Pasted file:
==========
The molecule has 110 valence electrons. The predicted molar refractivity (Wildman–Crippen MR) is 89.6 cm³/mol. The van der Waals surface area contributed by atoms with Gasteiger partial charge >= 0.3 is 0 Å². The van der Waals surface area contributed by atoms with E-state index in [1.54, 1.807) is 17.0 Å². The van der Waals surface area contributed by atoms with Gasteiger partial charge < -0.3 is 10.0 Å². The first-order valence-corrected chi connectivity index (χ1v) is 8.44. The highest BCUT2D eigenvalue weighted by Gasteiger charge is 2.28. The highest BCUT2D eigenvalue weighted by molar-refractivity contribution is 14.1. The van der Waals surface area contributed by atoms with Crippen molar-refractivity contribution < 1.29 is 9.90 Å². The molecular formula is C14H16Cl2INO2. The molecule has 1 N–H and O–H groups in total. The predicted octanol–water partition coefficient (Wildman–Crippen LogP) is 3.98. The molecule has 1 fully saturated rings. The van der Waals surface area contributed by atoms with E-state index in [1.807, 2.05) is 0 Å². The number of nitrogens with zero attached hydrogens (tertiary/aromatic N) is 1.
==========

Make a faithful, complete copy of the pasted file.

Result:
The molecule has 110 valence electrons. The predicted molar refractivity (Wildman–Crippen MR) is 89.6 cm³/mol. The van der Waals surface area contributed by atoms with Gasteiger partial charge >= 0.3 is 0 Å². The van der Waals surface area contributed by atoms with E-state index in [1.54, 1.807) is 17.0 Å². The van der Waals surface area contributed by atoms with Gasteiger partial charge < -0.3 is 10.0 Å². The first-order valence-corrected chi connectivity index (χ1v) is 8.44. The highest BCUT2D eigenvalue weighted by Gasteiger charge is 2.28. The highest BCUT2D eigenvalue weighted by molar-refractivity contribution is 14.1. The van der Waals surface area contributed by atoms with Crippen molar-refractivity contribution < 1.29 is 9.90 Å². The molecular formula is C14H16Cl2INO2. The molecule has 1 N–H and O–H groups in total. The predicted octanol–water partition coefficient (Wildman–Crippen LogP) is 3.98. The molecule has 1 fully saturated rings. The van der Waals surface area contributed by atoms with E-state index in [1.807, 2.05) is 0 Å². The number of nitrogens with zero attached hydrogens (tertiary/aromatic N) is 1.